Hillcrest was able to accommodated visitors this holiday.
PITTSFIELD, Mass. — Santa was good to the folks at Hillcrest Commons this year.
Each resident received a gift and a card or picture from generous people who enjoy giving back.
Almost 200 residents received presents thanks to Kristen Vella Wiliams, who began providing gifts to residents who did not have family members in 2014. The nursing and rehabilitation center could not be more thankful for Vella's program and the joy it brings to everyone at the facility.
"I really can't say enough as to what they do and how it's grown," Admissions and Marketing Director Deirdre Tozer Hayes said. "I mean, I think when she started it was like 24 gifts for the unit, Unit 3, that she started with."
One hundred and nine of the gifts were wish list items that residents requested, such as T-shirts, sweat shirts, and slippers. But the wish list items were not all apparel — one person requested a Chinese meal and received a gift certificate from Vella's elves.
The other residents were given items that anyone can appreciate such as blankets and stuffed animals.
"It also is a benefit to our staff," Tozer Hayes added. "Because when they see one of us or we give something to the staff to get to them, that reaction, that person being somebody they don't even know who's given them a card, even our staff talk about the joy that they see in that resident and how it warms them on that day as well."
For years now, residents at Hillcrest Commons have received holiday cards or pictures from people near and far. There were about 200 sent and every resident was able to receive one.
The facility has had a long-standing relationship with Crosby Elementary School, whose students send drawings. They are also sent cards from various individuals and this year, ones from a senior center in New Lebanon, N.Y.
The cards are sent yearly just by word of mouth. For the residents, it lets them know that strangers are thinking of them.
"It's amazing, we still get a variety of people and people from across the state to be honest, who send us cards, and send pictures and things like that," Tozer Hayes explained.
"That hasn't stopped, we've never made an additional request, I have one or two who might call saying, 'Would you still like them?' And we always say yes, because it really has a positive effect on our residents in terms of receiving that."
The week before Christmas, a DJ came in for a small party at which residents had egg nogand cookies.
For the holiday, Vella and her elves were able to personally deliver gifts to residents and there was a piano performance in the common area next to a Christmas tree.
In accordance with the state Department of Public Health, visitors are allowed with a screening at the front desk. Residents are also able to visit their loved ones.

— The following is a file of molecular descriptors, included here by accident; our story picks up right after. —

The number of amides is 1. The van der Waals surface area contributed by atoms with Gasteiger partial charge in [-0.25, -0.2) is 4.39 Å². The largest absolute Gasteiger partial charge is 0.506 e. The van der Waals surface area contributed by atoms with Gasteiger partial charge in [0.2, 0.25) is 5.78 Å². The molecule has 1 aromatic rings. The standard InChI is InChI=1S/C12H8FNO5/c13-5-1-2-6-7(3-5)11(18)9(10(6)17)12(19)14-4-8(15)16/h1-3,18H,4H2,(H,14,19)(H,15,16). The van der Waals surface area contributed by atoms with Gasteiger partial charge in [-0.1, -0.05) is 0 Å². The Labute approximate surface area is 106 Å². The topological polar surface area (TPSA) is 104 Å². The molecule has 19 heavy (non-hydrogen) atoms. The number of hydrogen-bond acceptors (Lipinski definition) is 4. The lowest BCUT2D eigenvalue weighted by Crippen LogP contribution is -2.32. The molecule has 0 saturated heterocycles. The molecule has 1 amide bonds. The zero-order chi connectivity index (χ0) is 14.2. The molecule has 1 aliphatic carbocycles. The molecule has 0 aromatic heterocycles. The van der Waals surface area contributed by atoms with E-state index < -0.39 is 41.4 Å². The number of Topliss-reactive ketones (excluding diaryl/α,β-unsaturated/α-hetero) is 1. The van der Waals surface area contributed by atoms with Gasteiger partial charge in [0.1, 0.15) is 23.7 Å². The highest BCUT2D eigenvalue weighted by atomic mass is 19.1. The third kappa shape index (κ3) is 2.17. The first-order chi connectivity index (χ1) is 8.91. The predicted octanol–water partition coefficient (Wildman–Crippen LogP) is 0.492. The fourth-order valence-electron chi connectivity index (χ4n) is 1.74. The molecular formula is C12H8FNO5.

This year's holiday festivities were especially important because the facility had to quarantine last year because of COVID-19.
At the end of 2020, the facility had a devastating surge and suffered the loss of 42 residents; 75 percent of residents were infected along with many staff members. The community stepped up during that time and Hillcrest Commons received more than 20 different forms of support from community members such as gifts, cards, food deliveries, caroling outside of residents' windows, and a parade around the building.
"We can't thank enough, people who take the time to send things into us, and are thinking of us," Tozer Hayes said. "And as I said, Vella and how she coordinates all her little elves, that purchase special gifts for our residents."
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New Funding Round for Shared Streets and Spaces Program
BOSTON — The Massachusetts Department of Transportation (MassDOT), on behalf of the Baker-Polito Administration, and in partnership with the Barr Foundation, announced applications are now being accepted from municipalities and Regional Transit Authorities (RTA) for the Shared Streets and Spaces Program.
Since the program’s start in June of 2020, a total of $33 million dollars in grant funding has been provided to Massachusetts cities and towns to facilitate 310 projects.
Building on the success of the program first launched as a response to the COVID-19 pandemic, the program continues to be a funding source for communities as they address ongoing challenges and seek to improve their transportation infrastructure. The grant funding is available to help municipalities and RTAs conceive, design, and execute improvements to sidewalks, curbs, streets, plazas, and parking areas in support of public health, safe mobility, and renewed commerce.
While multiple project types are eligible for Shared Streets and Spaces funding, this funding round will be placing particular emphasis on a specific type of roadway project: the management of vehicular speeds through design interventions.
During a COVID-19 update at Tuesday's City Council meeting, Director of Public Health Andy Cambi reported that there are 25 people hospitalized at Berkshire Medical Center for the virus and that a large number of these patients are unvaccinated.
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The councilors accepted a nearly $100,000 grant for free public Wi-Fi infrastructure, approved two orders from Mayor Linda Tyer to execute historic preservation restrictions for two Community Preservation Act projects, and approved the assignment of subcommittees.
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